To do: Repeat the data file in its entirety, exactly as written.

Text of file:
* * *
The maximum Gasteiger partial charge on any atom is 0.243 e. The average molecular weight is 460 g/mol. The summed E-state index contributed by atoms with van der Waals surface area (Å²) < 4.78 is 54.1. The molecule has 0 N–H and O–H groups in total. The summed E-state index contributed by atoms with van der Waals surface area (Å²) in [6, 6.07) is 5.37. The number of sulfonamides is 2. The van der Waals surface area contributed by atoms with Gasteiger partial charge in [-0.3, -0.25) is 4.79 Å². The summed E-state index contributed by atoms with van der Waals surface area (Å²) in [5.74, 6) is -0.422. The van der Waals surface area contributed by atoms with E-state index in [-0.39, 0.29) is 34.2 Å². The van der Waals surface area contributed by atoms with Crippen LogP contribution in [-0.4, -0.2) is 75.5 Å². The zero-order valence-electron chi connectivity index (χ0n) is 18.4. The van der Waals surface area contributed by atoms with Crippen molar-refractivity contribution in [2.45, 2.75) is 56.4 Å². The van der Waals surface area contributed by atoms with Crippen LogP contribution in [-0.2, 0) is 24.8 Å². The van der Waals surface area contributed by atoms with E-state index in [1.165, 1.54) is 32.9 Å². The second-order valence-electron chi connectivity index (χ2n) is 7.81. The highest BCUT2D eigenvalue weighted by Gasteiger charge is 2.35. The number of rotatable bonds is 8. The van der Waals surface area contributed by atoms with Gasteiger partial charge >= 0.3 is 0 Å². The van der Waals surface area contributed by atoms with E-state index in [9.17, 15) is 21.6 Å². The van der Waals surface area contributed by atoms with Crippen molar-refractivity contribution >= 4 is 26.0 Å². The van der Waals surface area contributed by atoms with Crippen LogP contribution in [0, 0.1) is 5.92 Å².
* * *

The maximum Gasteiger partial charge on any atom is 0.243 e. The average molecular weight is 460 g/mol. The summed E-state index contributed by atoms with van der Waals surface area (Å²) < 4.78 is 54.1. The molecule has 0 N–H and O–H groups in total. The summed E-state index contributed by atoms with van der Waals surface area (Å²) in [6, 6.07) is 5.37. The number of sulfonamides is 2. The van der Waals surface area contributed by atoms with Gasteiger partial charge in [-0.3, -0.25) is 4.79 Å². The summed E-state index contributed by atoms with van der Waals surface area (Å²) in [5.74, 6) is -0.422. The van der Waals surface area contributed by atoms with E-state index in [-0.39, 0.29) is 34.2 Å². The van der Waals surface area contributed by atoms with Crippen LogP contribution in [-0.4, -0.2) is 75.5 Å². The zero-order valence-electron chi connectivity index (χ0n) is 18.4. The van der Waals surface area contributed by atoms with Crippen molar-refractivity contribution in [2.45, 2.75) is 56.4 Å². The van der Waals surface area contributed by atoms with Crippen LogP contribution in [-0.2, 0) is 24.8 Å². The van der Waals surface area contributed by atoms with E-state index in [1.165, 1.54) is 32.9 Å². The second-order valence-electron chi connectivity index (χ2n) is 7.81. The highest BCUT2D eigenvalue weighted by Gasteiger charge is 2.35. The number of rotatable bonds is 8. The van der Waals surface area contributed by atoms with Gasteiger partial charge >= 0.3 is 0 Å². The van der Waals surface area contributed by atoms with E-state index in [9.17, 15) is 21.6 Å². The van der Waals surface area contributed by atoms with Crippen molar-refractivity contribution >= 4 is 26.0 Å². The van der Waals surface area contributed by atoms with Crippen LogP contribution in [0, 0.1) is 5.92 Å².